I’m often mistaken for Italian. Occasionally, Spanish. No one ever thinks I’m French. When I say I am, they cock their head like my dog does when I ask if he wants a baby goat. Eventually they go “huh”… like it’s obvious, but they really don’t see it.
One of the weirdest parts of my trip to Europe last year involved an encounter at the train station in Bruges, Belgium. I was sitting on a bench on the platform at around 7 pm. The sun was setting. There wasn’t another soul on the platform. Or any platform. Added to that stress, the only train running was going to Brussels-Zuid station, while the trip in stopped at Brussels-Midi. I had no idea if I was going to make it back to Amsterdam that night, and there were no station attendants around to ask. There was no one. As much as I wanted this trip to break me out of my comfort zone, I was not enjoying the fact that my day trip to fairytale Bruges was being ruined by a panic attack.
Finally, an older man walked up to the platform with what appeared to be his small granddaughter. They sat on the bench next to me, speaking Spanish. Or Portuguese. Or anything but a language that would help me know if I was going to die in Bruges. I’ve seen the Colin Farrell movie, “In Bruges.” You never know.
“Excuse me. Are you from Buenos Aires?” I looked around to see who the man was addressing, but then realized I was still alone. “No, I’m from the U.S.” Fuck. ISIS could hear me and jump out from the bushes. Because…Belgium. And Miss Daisy warned me not to go to Belgium. He simply said, “Oh,” and turned back to the little girl. Perhaps this was the only phrase he learned from his Berlitz English course. When I tried to learn Swedish, the only phrases I could master were: “Is Anders home?” and “I would like to see a traditional folk dance.” True story. I even used it when the ticket guy at the Stockholm aquarium was wearing a nametag that said Anders. He didn’t seem amused. I think it was my accent.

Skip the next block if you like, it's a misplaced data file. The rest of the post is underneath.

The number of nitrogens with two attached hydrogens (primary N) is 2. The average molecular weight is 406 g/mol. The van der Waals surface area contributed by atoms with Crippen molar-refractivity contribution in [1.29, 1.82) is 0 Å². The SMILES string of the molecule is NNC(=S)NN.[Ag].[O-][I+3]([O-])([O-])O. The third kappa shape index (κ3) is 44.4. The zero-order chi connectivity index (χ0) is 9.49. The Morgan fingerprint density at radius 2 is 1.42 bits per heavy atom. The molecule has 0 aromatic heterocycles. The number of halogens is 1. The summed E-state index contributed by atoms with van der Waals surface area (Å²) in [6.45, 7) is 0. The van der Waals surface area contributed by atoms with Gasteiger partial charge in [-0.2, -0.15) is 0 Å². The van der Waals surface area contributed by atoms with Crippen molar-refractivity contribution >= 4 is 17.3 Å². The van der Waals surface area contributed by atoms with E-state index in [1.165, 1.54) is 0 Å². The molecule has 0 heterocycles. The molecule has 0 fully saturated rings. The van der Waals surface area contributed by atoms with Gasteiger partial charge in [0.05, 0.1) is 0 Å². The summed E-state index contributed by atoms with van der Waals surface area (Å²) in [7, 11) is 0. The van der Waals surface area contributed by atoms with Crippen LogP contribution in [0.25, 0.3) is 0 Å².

I pondered this strange encounter on my train back to Brussels. Those tricky Belgians rename the station based on which direction you enter from. Fuckers. But I will overlook it because they have the BEST beer and French fries in the world. When I arrived in Brussels and confirmed I was in the right place, I had an hour to kill. There were only about 20 people in the train station, one of whom was a homeless man screaming at the ticket agents that he wanted to go to Germany RIGHT NOW. It was a bit unsettling, especially with my train troubles. I just wanted to go back to the happy, high people in Amsterdam, even if they wanted to kill me with their bicycles.
I entered the lounge and tried to kill time. That lasted until the homeless man came in and sat facing me a few rows away. I tried not to make eye contact. It was very unsettling. I finally got up and walked up and down the hallway. A few minutes later, about 20 armed military guys ran down the hall, and all I could think was “Miss Daisy was right! ISIS!!” But they tackled the homeless man. I just wanted to go home. [Spoiler alert: Remember the attempted suicide bomber in the Brussels train station in June? Yeah, right where I was standing.]
Thankfully, after a 12 hour day, I finally boarded my train for the 2.5 hour trip back to Amsterdam. I was tired. I was scared. I was lonely. And I had a newfound identity crisis. Do I look Argentinian? Where did that come from? Am I still sure I’m not adopted? Do I want to be Argentinian?
I’m a big fan of Pope Francis. Also the tennis star Juan Martin del Potro. Lionel Messi, meh, not so much. I enjoy a spicy glass of Malbec. Oh, and they have llamas there.